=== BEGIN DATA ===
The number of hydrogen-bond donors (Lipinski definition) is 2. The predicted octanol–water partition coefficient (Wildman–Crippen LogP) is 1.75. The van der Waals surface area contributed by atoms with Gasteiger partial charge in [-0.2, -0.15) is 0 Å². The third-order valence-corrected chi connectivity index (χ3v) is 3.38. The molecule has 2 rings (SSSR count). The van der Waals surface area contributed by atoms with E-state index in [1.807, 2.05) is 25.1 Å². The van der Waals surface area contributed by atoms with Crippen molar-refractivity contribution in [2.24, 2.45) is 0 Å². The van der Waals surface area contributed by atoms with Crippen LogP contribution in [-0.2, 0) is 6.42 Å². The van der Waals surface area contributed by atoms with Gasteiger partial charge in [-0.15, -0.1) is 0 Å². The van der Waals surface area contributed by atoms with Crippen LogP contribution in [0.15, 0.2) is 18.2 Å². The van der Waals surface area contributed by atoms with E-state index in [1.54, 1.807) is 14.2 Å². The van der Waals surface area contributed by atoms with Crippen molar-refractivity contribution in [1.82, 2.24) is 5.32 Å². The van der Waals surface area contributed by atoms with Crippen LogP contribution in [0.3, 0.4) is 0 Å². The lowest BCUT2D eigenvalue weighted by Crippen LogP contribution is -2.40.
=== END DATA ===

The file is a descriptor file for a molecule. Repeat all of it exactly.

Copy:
The number of hydrogen-bond donors (Lipinski definition) is 2. The predicted octanol–water partition coefficient (Wildman–Crippen LogP) is 1.75. The van der Waals surface area contributed by atoms with Gasteiger partial charge in [-0.2, -0.15) is 0 Å². The third-order valence-corrected chi connectivity index (χ3v) is 3.38. The molecule has 2 rings (SSSR count). The van der Waals surface area contributed by atoms with E-state index in [1.807, 2.05) is 25.1 Å². The van der Waals surface area contributed by atoms with Crippen molar-refractivity contribution in [2.24, 2.45) is 0 Å². The van der Waals surface area contributed by atoms with Crippen LogP contribution in [-0.2, 0) is 6.42 Å². The van der Waals surface area contributed by atoms with Gasteiger partial charge in [-0.15, -0.1) is 0 Å². The van der Waals surface area contributed by atoms with Crippen LogP contribution in [0.15, 0.2) is 18.2 Å². The van der Waals surface area contributed by atoms with E-state index in [1.54, 1.807) is 14.2 Å². The van der Waals surface area contributed by atoms with Crippen molar-refractivity contribution in [1.82, 2.24) is 5.32 Å². The van der Waals surface area contributed by atoms with Crippen LogP contribution in [0.3, 0.4) is 0 Å². The lowest BCUT2D eigenvalue weighted by Crippen LogP contribution is -2.40.